The score generates a prediction of four-year mortality for both modalities and provides a treatment recommendation based on these predictions. When the two predicted mortality rates (for CABG and PCI) cannot be separated with 95% confidence, the score gives an equipoise recommendation (treatment with either modality). When the predicted mortality is significantly lower with one of the two strategies, that strategy is recommended. This new score is recommended in the most recent European revascularisation guidelines as a tool to guide the decision-making process regarding the choice of the revascularisation strategy in patients with multivessel CAD1. It also forms the basis of the design of the ongoing SYNTAX II trial (ClinicalTrials.gov number, NCT02015832) that is enrolling patients to undergo current state-of-the-art PCI guided by FFR and intravascular ultrasound30. Patients are included when the score gives a lower predicted PCI mortality as compared to CABG or when there is equipoise in mortality predictions between the two strategies.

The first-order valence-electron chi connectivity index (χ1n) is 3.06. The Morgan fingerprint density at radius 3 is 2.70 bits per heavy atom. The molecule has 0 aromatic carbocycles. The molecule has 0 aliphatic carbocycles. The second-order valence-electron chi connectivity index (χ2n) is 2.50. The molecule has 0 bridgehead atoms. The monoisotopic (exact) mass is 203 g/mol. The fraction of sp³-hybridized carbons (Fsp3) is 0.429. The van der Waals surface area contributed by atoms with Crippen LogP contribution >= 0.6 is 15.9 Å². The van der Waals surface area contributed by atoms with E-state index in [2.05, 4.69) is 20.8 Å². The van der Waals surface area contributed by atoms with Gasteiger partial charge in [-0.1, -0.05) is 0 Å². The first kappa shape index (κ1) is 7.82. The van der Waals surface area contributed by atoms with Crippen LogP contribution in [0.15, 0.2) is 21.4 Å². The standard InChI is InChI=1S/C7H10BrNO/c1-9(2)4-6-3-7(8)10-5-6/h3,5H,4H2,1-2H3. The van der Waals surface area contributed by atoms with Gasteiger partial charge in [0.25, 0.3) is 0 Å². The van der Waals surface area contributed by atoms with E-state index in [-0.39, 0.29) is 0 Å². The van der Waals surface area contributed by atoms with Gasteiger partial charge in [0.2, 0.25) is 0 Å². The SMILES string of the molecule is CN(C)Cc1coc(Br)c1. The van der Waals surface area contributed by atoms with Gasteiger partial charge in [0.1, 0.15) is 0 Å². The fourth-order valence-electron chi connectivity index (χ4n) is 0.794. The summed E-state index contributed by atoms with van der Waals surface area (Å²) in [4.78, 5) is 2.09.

MSCT SYNTAX SCORE II
In the MSCT substudy of the ongoing SYNTAX II trial, 68 patients had SYNTAX score II calculations performed with both invasive coronary angiography (ICA) and coronary MSCT. The mean difference in SYNTAX score II PCI between ICA and coronary MSCT was 0.5±2.1 (limits of agreement –3.8 to 4.7). The intraclass correlation coefficient was 0.97 (95% CI: 0.95-0.99) (unpublished data).
PHILOSOPHY OF THE SYNTAX III REVOLUTION TRIAL